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The Change Agents: Decoding the New Work Force and Workplace [NOOK Book]

Overview


What does it mean when decision making has speeded up beyond imagining? When life and work are fused rather than relegated to their own places and times? What about the impact of the serial career on industries built with the expectation that they were training employees for the long haul?

Based on unique research and interviews, The Change Agents is a clear-eyed examination of what living in a wired world really means to organizational ...
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The Change Agents: Decoding the New Work Force and Workplace

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Overview


What does it mean when decision making has speeded up beyond imagining? When life and work are fused rather than relegated to their own places and times? What about the impact of the serial career on industries built with the expectation that they were training employees for the long haul?

Based on unique research and interviews, The Change Agents is a clear-eyed examination of what living in a wired world really means to organizational behavior and individual empowerment. The media has been full of stories of the dizzying ascents and fast falls of dot-commers over the last few years, but The Change Agents shows how the rest of the world -- from top CEOs to the guys in the mailroom -- is irrevocably affected by a paradigm shift as wrenching as the industrial revolution.

Nickles has identified a self-empowered group she labels "Change Agents" who are demanding more power in the workplace than previous generations were granted after years with a company - and they are getting it. The Change Agents shows how they do it and why it matters. Backed by exclusive statistical research and scores of personal interviews, Faster Forward is a revealing and significant look at the future for everyone who works today.


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Editorial Reviews

Publishers Weekly
Nickles (Hype), a strategic brand and marketing consultant, offers an overview of today's employees, focusing on younger workers. The Internet has changed workplace expectations dramatically, says Nickles; everyone expects answers and results instantly, and 24/7 availability. However, some younger workers demand more of and listen less to their seniors. These traits aren't necessarily negative, depending on employers' perspective. Nowadays, employees stay at one company while they're enjoying themselves, then move on, unconcerned about having too many jobs on their r?sum?s. Despite overabundant dot-com anecdotes and scarce examples from traditional companies, Nickles's insights will enlighten managers and HR professionals. (Oct. 1) Copyright 2001 Cahners Business Information.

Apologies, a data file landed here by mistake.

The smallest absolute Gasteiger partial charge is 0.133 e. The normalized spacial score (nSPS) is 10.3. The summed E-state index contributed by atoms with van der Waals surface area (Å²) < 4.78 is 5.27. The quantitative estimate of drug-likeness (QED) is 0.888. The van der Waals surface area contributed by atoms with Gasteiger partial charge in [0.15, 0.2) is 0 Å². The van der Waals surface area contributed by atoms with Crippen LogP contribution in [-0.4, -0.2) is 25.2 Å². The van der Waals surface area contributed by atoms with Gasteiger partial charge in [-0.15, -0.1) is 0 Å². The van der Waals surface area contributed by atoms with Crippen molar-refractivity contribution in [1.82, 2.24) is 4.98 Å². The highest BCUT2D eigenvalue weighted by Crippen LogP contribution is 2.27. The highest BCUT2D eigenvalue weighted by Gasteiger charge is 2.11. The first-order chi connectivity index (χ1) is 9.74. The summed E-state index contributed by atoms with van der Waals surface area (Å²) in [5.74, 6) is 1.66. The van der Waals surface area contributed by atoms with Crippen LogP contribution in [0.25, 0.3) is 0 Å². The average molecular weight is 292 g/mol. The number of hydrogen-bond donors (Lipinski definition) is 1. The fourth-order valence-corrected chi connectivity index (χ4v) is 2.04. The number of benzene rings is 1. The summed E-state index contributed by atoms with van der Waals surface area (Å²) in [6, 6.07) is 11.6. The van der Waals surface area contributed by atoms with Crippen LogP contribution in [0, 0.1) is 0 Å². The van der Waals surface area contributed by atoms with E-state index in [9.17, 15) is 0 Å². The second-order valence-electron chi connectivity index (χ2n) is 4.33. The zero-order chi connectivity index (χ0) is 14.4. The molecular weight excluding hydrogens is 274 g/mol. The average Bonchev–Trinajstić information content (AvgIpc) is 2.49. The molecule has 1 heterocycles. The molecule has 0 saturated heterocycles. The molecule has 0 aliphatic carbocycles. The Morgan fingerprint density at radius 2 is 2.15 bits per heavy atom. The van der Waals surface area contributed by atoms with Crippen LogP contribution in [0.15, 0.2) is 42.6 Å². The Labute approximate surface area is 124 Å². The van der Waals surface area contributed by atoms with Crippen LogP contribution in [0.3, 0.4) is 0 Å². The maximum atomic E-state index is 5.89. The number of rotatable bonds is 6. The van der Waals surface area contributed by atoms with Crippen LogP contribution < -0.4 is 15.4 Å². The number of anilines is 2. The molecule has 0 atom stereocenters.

Library Journal
A strategic marketing expert and the director of branding, marketing, and advertising at Credit Suisse First Boston, Nickles looks at what living in a wired world means to organizational behavior and individual success, based on thorough and unique research and interviews. The e-revolution has resulted in a paradigm shift as wrenching as the Industrial Revolution and has changed the way every company and individual operates to stay competitive in the marketplace. Decision-making occurs at warp speed, life and work are fused, and serial work careers affect industries built on training employees only once. As Nickles observes, "change agents," children who grew up with PCs and the Internet, are becoming the "new workforce in the new workplace." Nickles describes how to understand them and use their talents while avoiding misunderstandings and conflicts. An appendix with "Ten Thoughts for Baby Boomers" and "Ten Thoughts for Baby Moguls" contains valuable suggestions. This work is a worthy addition to any business collection. Susan C. Awe, Univ. of New Mexico Parish Lib., Albuquerque Copyright 2001 Cahners Business Information.
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Product Details

  • ISBN-13: 9781429978804
  • Publisher: St. Martin's Press
  • Publication date: 4/1/2010
  • Sold by: Macmillan
  • Format: eBook
  • Edition description: First Edition
  • Edition number: 1
  • Pages: 288
  • File size: 280 KB

Meet the Author


Liz Nickles is a nationally recognized expert in strategic marketing and brand development. Her research firm, Nickles & Ashcraft, pioneered the assumptions about women in the workplace and teens in the twenty-first century. She is currently director of branding, marketing and advertising at Credit Suisse First Boston. She lives in Westchester County, NY with her husband and son.

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Read an Excerpt